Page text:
어제 시선집중 출연한 주성영의원을 비롯 대부분 한나라의원들은 권위주의로 가득차있다. 시민여론이 한나라당을 얕보고있다고 하는데. 수사권 장악하려는 검찰이나 경찰형사가 종로경찰서장을 폭행하고 있는 사진을 스스로 제공하며 되려 시민을 탓하는 경찰을 보면 사/입법을 장악하고 있는 현정권과 한나라당을 우습게 보는건 당연하지. 뻔하게 다 보인다. 되려 시민들을 얕보지 말라. 시민들이 없는 민주주의는 진정한 민주주의가 아니라는 기본적인 개념을 국회의원들에게 굳이 상기시켜야 하는걸까. 우습다.
이런 바보같은 정권을 조직있게 바로잡지 못하는 야당이 더 답답하다. 통합을 하던 신당창당을 하던간에 궁극적으로는 국회에서 과반수의 숫자를 확보하여 어젠다를 밀고 나가야지. 국회의 299석에서 한 당의 의원이 169명이라니.. 간단한 산수다. 과격하게 머리수를 모아 법을 통과할 수 있는 힘을 모아야 하는데 여전히 어리버리.
I’m giving it a try to make sense of all this in my own words, for a British friend of mine showed curiosity.
Not many including myself have been really aware of the full impact of US-KR FTA deal until recently. Read the article and the postings I have on my wall. To focus on what’s been happening for the past several days, basically the ruling party took over the parliament two days ago, locked themselves in n used their ridiculously imbalanced majority numbers to pass FTA so the other parties didn’t get to have a proper chance to vote. Even if they did the bill would’ve passed anyway but really? Did they really have to heist? Yesterday frustrated citizens poured out to the streets of Seoul and we marched asking for the repeal of FTA and impeachment of MB. it’s about ppl distrusting politicians who r supposed to represent their ppl’s interests n strive to effectively govern a society where regular folks other than Samsung LG Hyundai r supposed to see opportunities for better life but it is simply not the case. Very much related to the occupy cause but FTA has a more urgent n immediate impact on agriculture n small businesses in the country.
It is said that FTA is suppose to create a lot of jobs here n get money flowing, but unless there is a fundamental change in the administration’s attitude toward economic policies and given the rate of inflation, the positive impact of the trade agreement on regular Korean people will be far less significant and beneficial in a long run than they make it sound. More jobs may be created but less and less students are able to pay for college education to qualify for salary jobs. The minimum wage is terribly low at about $4-5 USD per hour on average and a large number of students (most from the so-called middle class) have to often take terms off just to save money doing part-time jobs. Now, I fully understand that this phenomenon is not unique to Korea, but in terms of federal assistance in the forms of financial aid with low interest rate, scholarship, fellowship and vocational programs, this country firmly holds one of the last places amongst OECD countries. Needless to say, less educated young minds equals less potential for future innovation and social & economic growth. And along with the further growth of the corporations boosted by the free trade agreement, those who are able to afford college will prefer to find their profession in one of those big companies. The circle of life continues…
I mentioned this before as well, but in terms of benefits and retirement plans, working for big companies does have significant perks - paying less tax, 4 types of insurances covered for your family, pension, severance pay, etc. The companies are able to provide these to their employees and provide bonuses because of all the perks they get from the gov. - low tax rate and such. But if you are a student, a self-employed or a small business owner, u are pretty much on your own and still not federally assisted with ur dues - making monthly bills for pension and national health care (national health care is another yuk! don’t even make me go there) - a significant portion of which would’ve been normally covered when working for a large corporation. Sure we may be able to buy bananas and cherries at cheaper prices, but without any federal or state support, how will our agriculture industry compete against the giant agriculture industry of the US? How about necessary research to preserve and improve our homegrown produce? Forget about competing, but how are small businesses supposed to be incentivized to be innovative when they’re deep in debt by having mortgages, private loans and credit cards?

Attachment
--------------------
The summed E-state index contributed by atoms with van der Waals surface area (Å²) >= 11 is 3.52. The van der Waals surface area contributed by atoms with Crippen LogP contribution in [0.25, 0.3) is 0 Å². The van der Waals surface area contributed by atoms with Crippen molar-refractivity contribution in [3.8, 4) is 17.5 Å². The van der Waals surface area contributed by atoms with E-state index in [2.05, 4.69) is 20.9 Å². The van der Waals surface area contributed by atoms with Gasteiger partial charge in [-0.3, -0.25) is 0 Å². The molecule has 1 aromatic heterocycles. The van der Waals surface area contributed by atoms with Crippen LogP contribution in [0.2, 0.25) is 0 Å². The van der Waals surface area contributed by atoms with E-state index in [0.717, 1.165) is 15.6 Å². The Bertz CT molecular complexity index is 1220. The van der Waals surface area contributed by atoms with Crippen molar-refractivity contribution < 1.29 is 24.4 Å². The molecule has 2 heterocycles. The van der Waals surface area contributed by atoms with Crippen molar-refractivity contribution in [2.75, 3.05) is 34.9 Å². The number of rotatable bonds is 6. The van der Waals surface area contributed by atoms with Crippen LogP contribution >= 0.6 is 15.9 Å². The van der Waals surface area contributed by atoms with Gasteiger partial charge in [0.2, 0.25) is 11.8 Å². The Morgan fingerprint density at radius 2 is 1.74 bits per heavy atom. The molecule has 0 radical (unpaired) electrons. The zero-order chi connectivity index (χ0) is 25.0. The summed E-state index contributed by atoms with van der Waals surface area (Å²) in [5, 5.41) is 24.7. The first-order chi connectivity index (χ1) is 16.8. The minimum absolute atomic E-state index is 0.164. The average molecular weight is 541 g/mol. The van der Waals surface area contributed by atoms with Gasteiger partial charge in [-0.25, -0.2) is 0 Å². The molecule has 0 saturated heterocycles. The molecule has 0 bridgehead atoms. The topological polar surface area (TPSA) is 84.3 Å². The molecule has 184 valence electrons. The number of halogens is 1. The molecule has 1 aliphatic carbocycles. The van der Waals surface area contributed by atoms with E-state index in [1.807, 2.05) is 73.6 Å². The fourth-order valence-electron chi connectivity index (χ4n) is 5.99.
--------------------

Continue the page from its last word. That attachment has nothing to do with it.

Given the large corporations heavily depend on exports, the trade agreement, on the other hand, will be a huge advantage for them because the tax on exports will be reduced significantly, which is good for them and them only because most of these large corporations, especially the auto industry, already have production plants in the US or the countries they do business with. Essentially it’s a win-win for large conglomerates that get to save a lot of money in their pockets and not necessarily return it to the society. Building a bunch of high-riser apartments ain’t gonna cut it when people can’t afford those fancy houses. In fact, the kind of corrupted shit that’s going on in the corporate giants - two names pop up in my mind at the moment - is something we see all too often.
Most of the public frustration comes from huge anger toward the president - the former chairman of Hyundai and one of the most financially scandalous mayors of Seoul before he became the president - and scandals surrounding him ans his biz-mogul family - old and new - seem to grow larger in scale and amount. He has been behind all these economic policies that are not exactly for improving the lives of regular folks, but for making a small group of people who are already rich richer. He also is not too fond of people voicing their opinion so he assigned his people to control major media networks and newspapers, which explains the fact that most of the TV/newspapers are uber conservative and pro-ruling party. I’m so ashamed to discuss this, but since he has taken the powerful position as the mayor and the president, according to a U.N. reporting, S.Korea’s freedom of speech level has been downgraded from free to gradually restricted and sensored. To give u an idea, a number of comedians, actors and talk show hosts have been banned or “let go” from the major networks because of their progressive political stance. Also, he doesn’t hesitate to use physical forces against people rallying and marching, permits for which have become much harder to obtain from the current administration. He has turned places where people used to gather and celebrate World Cup games or hold peaceful rallies into more touristic venues with high security and more strict regulations, so basically those places that used to be where people go to express their joy and frustration - namely, the city hall square or Gwanghwamun square - doesn’t serve the same purpose anymore other than looking nice and neat. People still do it now, which explains all the arrests and physical confrontation.